Sun, sand and dragon eggs— famed dragon naturalist Lady Trent has traveled to the arid deserts of Akhia to learn the secret of the dragon breeding.

“Even once I learned to watch the stars, I often missed the drake’s initial approach for it glides down on silent wings, lest it frighten off its prey.”

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But as she attempts to study the desert drakes, trouble and adventure once again interrupt her pursuit of science.

Why is this on our bookshelf?

At a recent author event, Marie Brennan revealed that part of the inspiration for the series came when she was reading a Dungeons and Dragons book. This particular D&D compendium contained descriptions and beautiful illustrations of the life cycle of dragons, skeletal system and more.

I love learning that one amazing geeky thing inspired another amazing geeky thing.

Rating (5 stars)

By now, readers who’ve been following the series since A Natural History of Dragons are aware of the formula— each book features a new adventure, new scientific research and new exotic local. In that respect, In the Labyrinth of Drakes is no different.

But despite following the superficial similarity, this book builds on the achievements of the previous volumes rather than repeating itself. The story simply wouldn’t have worked without the first three books.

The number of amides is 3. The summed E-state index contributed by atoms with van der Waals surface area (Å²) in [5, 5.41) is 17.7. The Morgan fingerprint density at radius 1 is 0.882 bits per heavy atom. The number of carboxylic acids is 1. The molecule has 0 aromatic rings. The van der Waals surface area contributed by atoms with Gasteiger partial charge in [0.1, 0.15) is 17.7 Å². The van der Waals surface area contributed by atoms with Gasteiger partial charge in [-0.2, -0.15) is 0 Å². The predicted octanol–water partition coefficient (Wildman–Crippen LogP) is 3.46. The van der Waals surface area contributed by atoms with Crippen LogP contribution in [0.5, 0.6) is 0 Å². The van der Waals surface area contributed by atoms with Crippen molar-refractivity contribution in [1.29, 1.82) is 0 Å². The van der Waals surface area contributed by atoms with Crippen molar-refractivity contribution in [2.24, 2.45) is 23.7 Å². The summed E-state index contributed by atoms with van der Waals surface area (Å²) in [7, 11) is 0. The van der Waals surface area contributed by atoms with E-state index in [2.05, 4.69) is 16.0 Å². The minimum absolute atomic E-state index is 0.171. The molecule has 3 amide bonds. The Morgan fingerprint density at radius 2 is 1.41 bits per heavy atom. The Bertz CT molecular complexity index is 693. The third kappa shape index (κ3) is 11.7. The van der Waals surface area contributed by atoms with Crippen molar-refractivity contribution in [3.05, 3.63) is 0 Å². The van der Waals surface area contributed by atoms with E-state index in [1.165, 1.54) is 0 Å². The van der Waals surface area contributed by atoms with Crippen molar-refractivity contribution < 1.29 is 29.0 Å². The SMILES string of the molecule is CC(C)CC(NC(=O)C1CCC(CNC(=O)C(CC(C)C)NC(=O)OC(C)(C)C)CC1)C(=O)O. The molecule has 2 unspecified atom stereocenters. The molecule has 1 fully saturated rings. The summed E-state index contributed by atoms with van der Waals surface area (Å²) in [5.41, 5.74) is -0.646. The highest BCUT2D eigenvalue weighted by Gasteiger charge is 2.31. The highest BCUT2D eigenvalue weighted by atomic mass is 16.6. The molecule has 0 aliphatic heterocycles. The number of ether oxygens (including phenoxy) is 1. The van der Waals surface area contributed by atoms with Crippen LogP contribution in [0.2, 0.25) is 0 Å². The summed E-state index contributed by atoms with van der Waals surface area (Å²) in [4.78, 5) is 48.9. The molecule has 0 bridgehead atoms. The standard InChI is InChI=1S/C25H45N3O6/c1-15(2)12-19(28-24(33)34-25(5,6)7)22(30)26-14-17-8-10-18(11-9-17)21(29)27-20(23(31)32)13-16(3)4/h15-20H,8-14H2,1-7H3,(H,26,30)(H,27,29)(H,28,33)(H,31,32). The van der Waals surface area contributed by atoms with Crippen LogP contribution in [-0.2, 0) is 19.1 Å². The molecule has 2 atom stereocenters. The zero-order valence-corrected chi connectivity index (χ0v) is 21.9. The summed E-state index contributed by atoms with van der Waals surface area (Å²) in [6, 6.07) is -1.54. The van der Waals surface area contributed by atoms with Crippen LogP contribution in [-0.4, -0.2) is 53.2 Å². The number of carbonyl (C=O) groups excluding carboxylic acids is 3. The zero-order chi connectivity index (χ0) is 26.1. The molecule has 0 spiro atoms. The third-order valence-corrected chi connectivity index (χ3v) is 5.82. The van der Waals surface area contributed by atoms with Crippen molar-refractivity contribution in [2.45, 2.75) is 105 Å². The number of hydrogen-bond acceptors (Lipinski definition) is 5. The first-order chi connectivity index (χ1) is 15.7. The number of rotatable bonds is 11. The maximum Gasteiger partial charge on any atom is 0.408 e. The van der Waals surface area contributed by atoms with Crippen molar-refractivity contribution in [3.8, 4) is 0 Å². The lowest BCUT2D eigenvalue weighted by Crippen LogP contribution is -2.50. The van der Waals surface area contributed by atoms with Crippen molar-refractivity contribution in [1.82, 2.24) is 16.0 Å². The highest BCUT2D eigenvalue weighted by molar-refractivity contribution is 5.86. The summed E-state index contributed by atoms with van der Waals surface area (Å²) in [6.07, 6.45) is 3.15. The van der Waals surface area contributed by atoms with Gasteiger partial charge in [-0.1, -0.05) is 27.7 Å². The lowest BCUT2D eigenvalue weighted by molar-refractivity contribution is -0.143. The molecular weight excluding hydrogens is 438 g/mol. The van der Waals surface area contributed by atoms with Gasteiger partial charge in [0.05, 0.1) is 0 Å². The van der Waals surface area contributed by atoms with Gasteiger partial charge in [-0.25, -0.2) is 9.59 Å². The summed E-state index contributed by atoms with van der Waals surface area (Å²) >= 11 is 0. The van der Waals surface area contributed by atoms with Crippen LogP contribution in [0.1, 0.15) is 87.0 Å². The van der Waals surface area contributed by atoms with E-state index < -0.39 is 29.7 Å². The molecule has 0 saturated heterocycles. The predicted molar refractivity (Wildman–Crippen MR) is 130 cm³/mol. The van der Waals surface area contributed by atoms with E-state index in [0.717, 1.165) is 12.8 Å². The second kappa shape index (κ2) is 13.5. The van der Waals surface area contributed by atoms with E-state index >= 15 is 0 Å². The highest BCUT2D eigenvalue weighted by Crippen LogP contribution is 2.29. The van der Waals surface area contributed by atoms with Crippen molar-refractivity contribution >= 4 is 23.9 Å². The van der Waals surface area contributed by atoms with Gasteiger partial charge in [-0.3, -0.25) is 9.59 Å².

After The Voyage of Basilisk felt slightly below par for this astounding series, Labyrinth was a delight. The country of Akhia in this fictitious Victorian-esque fantasy world seemed inspired by Egypt and the ancient ruins it is so famous for. Author Marie Brennan’s background as an archeologist became apparent and lent a sense of authenticity to the story  where the high sea adventure in Voyage fell flat.

I love the science, adventure and dragons in the series, but until now I haven’t really discussed how the Lady Trent series addresses societal issues.

By casting a woman in the role of dragon naturalist, the series has always explored Lady Trent’s challenge in gaining acceptance of her scientific contributions and having them seen as valid as those of her male colleagues. Thankfully, rather than turning this into a maudlin struggle against sexism, Lady Trent has always cheerfully and determinedly faced that challenge. Four books into the series, it is nice to see her really succeed. Her hiring by the Scirling Royal Army, although reluctant, illustrates the growing acceptance of her scientific credentials and expertise in the field. This moment is the catalyst for the entire story.

It is also a credit to the series that this unconventional, yet still Victorian, gentlewomen, is shown trying to navigate the different cultural expectations of places she travels to rather than ignoring them. An adventurer she may be, but she still needs to respect custom and avoid taboo.

In the Labyrinth of Drakes may be the best Lady Trent memoir yet. Her voice perfected, personality shines through in every line. There is a real sense of how each book was important to her gaining her reputation as a world-famous dragon naturalist and yet there is still story left to tell.

It is the perfect penultimate entry— Labyrinth is satisfying in itself but builds anticipation for the final volume.